Former New Idiom editors Jordan Fischer and Alex Cheek have been keeping busy in their last semester at ID with an independent study project that focuses on their shared love of photography. The two wanted to do a project with photography after noticing that people’s pictures from user research weren’t so useful in giving them the results they sought. People were taking pictures in the “snapshot” aesthetic: not well thought through and which end up not expressing anything clearly.
Jordan was particularly inspired after being a TA last semester for John Grimes’ Introduction to Photography class, realizing the value of one line tidbits like “repetition with variation”. “It started growing out of that. What if there were a lot of tips for doing photography and incorporating it into your practice in a more useful way?” “We wanted to create a useful guide for people that use photography for design research” added Alex.
The two created a journey map of the design research process and interviewed experts in different parts of the process of each phase about how they use photography (e.g. talking to Robert Zolna of Gravity Tank about using photography to communicate design research findings).
They began pulling apart photographs and creating a more methodological way of taking pictures with a list that researchers could use in the field: First, take the “portrait” by using the camera to take a picture of what catches your eye. Then, “zoom in” on the interesting parts. Follow with a contextual shot by “zooming out”. A “photo story” tells little more context in time with different people and settings. Alex and Jordan are in the process of refining the list and see it being adaptable to the researcher’s needs.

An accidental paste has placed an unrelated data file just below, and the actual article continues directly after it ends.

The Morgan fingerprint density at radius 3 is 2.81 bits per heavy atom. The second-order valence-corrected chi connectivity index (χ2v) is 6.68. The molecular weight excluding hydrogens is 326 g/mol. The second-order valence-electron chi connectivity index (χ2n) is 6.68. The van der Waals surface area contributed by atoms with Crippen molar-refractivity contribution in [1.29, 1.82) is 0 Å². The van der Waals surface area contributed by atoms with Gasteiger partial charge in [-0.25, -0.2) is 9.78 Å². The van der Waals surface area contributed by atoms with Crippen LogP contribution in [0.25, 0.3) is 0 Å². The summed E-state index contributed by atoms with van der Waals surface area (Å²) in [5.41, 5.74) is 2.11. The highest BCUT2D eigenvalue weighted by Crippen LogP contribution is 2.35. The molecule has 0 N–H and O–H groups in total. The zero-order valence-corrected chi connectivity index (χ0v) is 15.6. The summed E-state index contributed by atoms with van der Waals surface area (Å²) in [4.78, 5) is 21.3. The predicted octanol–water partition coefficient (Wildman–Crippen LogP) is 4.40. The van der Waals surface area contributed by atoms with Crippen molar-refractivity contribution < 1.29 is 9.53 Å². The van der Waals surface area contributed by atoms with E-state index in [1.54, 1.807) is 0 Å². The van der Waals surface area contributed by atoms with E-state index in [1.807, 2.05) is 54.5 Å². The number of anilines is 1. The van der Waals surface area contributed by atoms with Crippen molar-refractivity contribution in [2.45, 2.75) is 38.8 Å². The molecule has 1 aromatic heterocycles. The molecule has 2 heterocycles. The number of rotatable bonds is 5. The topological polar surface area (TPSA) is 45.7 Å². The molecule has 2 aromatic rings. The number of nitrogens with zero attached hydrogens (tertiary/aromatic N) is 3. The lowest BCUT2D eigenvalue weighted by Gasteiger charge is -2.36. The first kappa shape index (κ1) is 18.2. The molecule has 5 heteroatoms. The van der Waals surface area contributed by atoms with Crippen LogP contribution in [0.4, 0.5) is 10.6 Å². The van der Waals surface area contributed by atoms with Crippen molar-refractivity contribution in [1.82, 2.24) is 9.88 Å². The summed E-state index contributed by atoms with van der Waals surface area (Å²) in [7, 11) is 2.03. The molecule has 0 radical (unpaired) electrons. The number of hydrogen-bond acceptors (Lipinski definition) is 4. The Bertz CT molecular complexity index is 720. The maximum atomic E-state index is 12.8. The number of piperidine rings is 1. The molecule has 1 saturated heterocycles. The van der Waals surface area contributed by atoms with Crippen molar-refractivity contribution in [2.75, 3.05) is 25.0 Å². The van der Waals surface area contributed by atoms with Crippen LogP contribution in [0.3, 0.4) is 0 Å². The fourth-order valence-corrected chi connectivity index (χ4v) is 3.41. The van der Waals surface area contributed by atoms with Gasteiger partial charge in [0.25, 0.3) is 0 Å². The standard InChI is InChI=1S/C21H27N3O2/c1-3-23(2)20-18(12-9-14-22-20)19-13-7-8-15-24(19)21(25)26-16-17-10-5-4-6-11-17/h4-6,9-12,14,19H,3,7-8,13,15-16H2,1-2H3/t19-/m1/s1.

The two had first thought to convey their ideas through a book, much like the one written last year by former ID students David McCaw and Zach Jean Paradis, but specific to photography. Chris Conley, the advisor for the project also suggested that they produce a series of bi-weekly video podcasts, an idea that was abandoned after they realized podcasts were not “the format that we were best at communicating in” because the insights couldn’t be delivered as discrete pieces of information.
The possibilities for the project are endless. Right now, they are thinking of teaching a workshop, prototyping cameras that would integrate some of the principles they have developed, and “we’re thinking if it gets an actual method- what it would be called.” Perhaps even in the near future ID students will be taking a class on photography methods from Alex Cheek and Jordan Fischer.